Thursday, March 21, 2013
Singapore – the Greenest City on Earth!
Here are the top 11 reasons why Singapore has quickly become known as one of the world’s Greenest Countries.
1. Little red dot, big green city.
The development of Singapore as a Garden City was a vision put forward by former Prime Minister (and now Minister Mentor) Lee Kuan Yew way back in 1968, just after Singapore’s independence, to integrate the environment with urban development and soften the effects of a concrete jungle. Now, there are trees along every road and parks in every estate. The government ensures that the greenery is well looked after, keeping the city healthy.
2. Minimal Wastage.
Singapore literally does not waste a single drop of water if it can be helped. Through the marvels of modern desalination technologies and more than a little desperation (Singapore imports less than half the population's water from Malaysia with agreements set to expire in 2061), this little patch of land recycles and conserves almost all rainfall and water reserves (including non-potable waste water) to produce NeWater, a high-purity H2O that can be used for industrial development and even drinking. Gross but true.
3. Plug in, Drive out.
Until the brainy science types can figure out safe hydrogen energy or cold fusion, electric power is still the most viable and cleanest green energy source to drive cars and assorted motor vehicles. Ever heard of Greenlots? They're an island-wide network of power stations for electric vehicles to plug in and recharge which run off the national power infrastructure. Not to be outdone, there are now solar Greenlots being tested which draw their power from the sun -- not a bad idea for a tropical sunny island!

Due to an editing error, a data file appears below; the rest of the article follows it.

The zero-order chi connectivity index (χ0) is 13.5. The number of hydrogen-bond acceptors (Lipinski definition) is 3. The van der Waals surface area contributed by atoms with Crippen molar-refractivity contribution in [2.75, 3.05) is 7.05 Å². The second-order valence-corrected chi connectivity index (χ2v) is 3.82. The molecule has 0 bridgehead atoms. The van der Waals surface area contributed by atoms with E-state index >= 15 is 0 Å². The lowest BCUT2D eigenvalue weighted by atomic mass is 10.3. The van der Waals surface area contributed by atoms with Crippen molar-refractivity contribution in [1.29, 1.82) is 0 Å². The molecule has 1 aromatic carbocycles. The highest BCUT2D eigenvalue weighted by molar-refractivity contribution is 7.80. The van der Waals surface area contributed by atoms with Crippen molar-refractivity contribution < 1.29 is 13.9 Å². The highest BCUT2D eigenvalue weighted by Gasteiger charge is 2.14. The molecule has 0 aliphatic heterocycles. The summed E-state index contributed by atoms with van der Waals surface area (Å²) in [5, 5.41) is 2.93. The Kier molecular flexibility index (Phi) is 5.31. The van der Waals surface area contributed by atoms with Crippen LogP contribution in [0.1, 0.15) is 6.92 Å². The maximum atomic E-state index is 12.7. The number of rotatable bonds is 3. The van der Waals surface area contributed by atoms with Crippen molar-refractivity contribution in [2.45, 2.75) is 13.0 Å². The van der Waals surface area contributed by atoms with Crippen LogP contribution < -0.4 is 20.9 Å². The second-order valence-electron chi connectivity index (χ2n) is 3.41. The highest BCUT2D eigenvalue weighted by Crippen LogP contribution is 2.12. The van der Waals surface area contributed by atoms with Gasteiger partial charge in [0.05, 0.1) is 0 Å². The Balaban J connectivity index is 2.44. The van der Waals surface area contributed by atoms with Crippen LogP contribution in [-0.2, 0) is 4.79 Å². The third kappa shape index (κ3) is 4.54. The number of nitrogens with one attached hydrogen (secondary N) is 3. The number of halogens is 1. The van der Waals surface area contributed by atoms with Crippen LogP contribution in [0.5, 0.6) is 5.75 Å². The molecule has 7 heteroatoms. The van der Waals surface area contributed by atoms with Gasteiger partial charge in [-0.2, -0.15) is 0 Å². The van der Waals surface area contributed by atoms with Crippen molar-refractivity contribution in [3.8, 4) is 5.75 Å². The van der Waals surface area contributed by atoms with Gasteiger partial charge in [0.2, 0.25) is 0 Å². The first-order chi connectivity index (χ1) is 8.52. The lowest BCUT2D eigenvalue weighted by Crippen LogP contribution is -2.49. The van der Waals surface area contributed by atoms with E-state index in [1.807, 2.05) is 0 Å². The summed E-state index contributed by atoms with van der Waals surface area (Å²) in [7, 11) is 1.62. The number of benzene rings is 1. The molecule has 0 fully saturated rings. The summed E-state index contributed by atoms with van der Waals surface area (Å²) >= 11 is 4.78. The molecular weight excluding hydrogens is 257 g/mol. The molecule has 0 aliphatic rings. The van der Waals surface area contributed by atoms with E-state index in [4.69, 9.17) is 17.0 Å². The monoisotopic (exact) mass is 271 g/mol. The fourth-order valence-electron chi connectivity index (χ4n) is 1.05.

4. Hopping on the hybrid wagon.
It's not just the passenger vehicles that are going electric, a whole bevy of vehicles are jumping on the eco-friendly bandwagon. Cab operator Prime Taxis has put on the roads 30 cabs that run on petrol and electric power, while hybrid buses which use a combination of diesel and battery power and consume use up to 30 percent less fuel are on trial now as well. On the industrial front, Singapore-based ST Kinetics has launched the world's first commercially ready Hybrid Hydraulic Drive (HHD) enhanced port prime mover (PPM) which captures and re-uses the energy normally lost from braking, using a hybrid system that can be easily adapted to other commercial machines such as tractors, heavy trucks and excavators.
5. Paid to go green.
From cars to weddings, Singaporeans are subsidized to do the right thing. Mitsubishi is bringing in up to 50 i-MiEV electric cars for use in the $20 million three-year study to test the infrastructure needed to keep them running here. The Japanese car maker will sell the cars for between S$80,000 and S$90,000, lower than the S$160,000 estimated retail price, if you're willing to take part in the study. And if you're getting hitched, the National Park Board (NParks) will give you a nice 20 percent discount for venues at the HortPark in Alexandra Road. The catch -- couples have to show NParks that they have taken at least eight environmentally-friendly measures for their wedding. These include using recycled paper for their wedding stationary, holding the ceremony at non air-conditioned venues and using a hybrid car for their bridal car.